How to paint Jager 1/16 model figuresApril 8, 2017
Many talented modelers who build fantastic models of vehicles, aircraft and ships of every description often believe they are unable to paint model figures also. When I talk to such people I often hear similar statements, giving me the impression some people are terrorized by the thought that to build and paint a figure is difficult because such a model is representing a living person. It is the same effect I noticed already with people who draw or paint. Some do wonderful jobs when it comes to painting landscapes, or other objects, but lose self-confidence when they are asked to paint a portrait. Not because of a lack of skill, but because they fear failure in giving the portrait a living expression.
But there is nothing to fear with figure painting because it is the same as with other models: Careful research, as well as the ability to analyze and observe, combined with patience are the set of mental keys to success. A calm hand, and a good eye for colors are the physical keys you need to build a perfect model figure.
In fact, successful modeling is more mental work than physical work. Carefully analyze real life photographs to find details – and in case of figures – to study body positions.
- Make sure your figure is in a natural position that a real person can hold or your figure will look like a toy soldier, despite all good paint work.
- Have hands which are supposed to grip something actually grip it. Examine photographs of real persons carrying things or wearing equipment and make sure that your model figure carries it the same way.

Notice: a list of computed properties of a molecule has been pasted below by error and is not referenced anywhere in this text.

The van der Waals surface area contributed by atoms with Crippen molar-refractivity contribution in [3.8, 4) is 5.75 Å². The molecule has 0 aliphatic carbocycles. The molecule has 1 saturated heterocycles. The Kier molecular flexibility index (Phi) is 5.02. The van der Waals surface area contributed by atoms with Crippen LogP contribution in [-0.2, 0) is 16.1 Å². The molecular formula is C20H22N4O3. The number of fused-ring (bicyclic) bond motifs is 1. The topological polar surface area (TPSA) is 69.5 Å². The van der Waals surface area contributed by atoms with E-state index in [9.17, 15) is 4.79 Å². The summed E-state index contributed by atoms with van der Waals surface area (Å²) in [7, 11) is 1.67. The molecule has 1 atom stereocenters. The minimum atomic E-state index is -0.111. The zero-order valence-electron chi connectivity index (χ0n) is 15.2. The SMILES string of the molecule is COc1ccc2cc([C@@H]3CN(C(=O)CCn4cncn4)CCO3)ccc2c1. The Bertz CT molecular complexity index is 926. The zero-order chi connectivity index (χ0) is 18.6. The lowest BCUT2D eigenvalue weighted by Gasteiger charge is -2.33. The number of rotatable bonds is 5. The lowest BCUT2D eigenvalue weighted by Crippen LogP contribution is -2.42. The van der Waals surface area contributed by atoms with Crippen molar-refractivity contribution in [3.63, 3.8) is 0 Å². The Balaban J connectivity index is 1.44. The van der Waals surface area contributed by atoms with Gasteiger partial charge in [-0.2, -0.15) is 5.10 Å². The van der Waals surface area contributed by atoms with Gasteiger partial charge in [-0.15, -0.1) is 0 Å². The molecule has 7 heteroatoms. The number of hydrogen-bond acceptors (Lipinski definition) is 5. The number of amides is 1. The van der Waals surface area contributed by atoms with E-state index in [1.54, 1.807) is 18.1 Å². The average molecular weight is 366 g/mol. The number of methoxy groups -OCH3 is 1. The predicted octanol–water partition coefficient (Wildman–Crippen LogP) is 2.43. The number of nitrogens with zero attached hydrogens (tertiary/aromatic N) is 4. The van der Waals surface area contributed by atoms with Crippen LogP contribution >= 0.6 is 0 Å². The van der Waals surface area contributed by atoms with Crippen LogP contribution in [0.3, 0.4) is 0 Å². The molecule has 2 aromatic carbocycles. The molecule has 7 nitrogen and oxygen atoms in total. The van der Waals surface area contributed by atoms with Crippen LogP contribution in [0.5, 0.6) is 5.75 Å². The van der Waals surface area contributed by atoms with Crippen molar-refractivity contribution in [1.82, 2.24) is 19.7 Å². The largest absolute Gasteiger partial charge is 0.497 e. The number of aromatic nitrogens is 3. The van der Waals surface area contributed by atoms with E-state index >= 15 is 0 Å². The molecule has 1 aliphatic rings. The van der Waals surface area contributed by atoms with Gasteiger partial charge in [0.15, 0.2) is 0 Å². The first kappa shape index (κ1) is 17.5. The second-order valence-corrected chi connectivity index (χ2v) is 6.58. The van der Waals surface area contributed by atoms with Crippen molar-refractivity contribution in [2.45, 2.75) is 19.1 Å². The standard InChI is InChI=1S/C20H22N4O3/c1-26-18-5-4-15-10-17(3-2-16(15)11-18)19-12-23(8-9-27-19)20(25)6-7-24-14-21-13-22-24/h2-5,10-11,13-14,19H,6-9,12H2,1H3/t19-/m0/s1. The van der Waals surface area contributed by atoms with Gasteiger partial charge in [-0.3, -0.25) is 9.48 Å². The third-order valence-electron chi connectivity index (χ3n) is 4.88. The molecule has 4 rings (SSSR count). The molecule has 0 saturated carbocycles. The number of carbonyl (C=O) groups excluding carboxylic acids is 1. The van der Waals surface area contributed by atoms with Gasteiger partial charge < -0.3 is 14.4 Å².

- Take physical facts such as weight of equipment into consideration when adding it to your figure.
- One of the most delicate positions of a figure is the seated position. Make sure seated figures are sitting solidly and give an impression of weight to the viewer of your scene.
- When building dioramas or vignettes check the positions and arrangement of your figures again and again to see how they fit into the scene. To temporarily assemble figures for position check, use a little drop of contact glue. You can easily disassemble the parts then for repositioning and/or painting.
- There are many, many things to think about. Always remember to think first, then build, no matter how much time you’ll need for thinking! And never lose patience until your work will be finished.
An Example – VLE British Paratrooper
Verlinden Productions is known for their first class detail kits, accessories and the big scale figures they manufacture. Some years ago they released a British Paratrooper carrying his wounded comrade over his shoulders. Opening the box is a pleasure because all parts are perfectly cast in resin, but assembling the model requires a lot of patience because some of the parts do not perfectly fit and body putty is needed to fill the gaps between arms and legs.
I also used a grinding tool to hollow the upper body where it meets the legs to simulate the Denison smock hanging naturally over the legs. This operation took a lot of time but was worth doing. If you look at the picture you can see black and gray areas on the assembled body.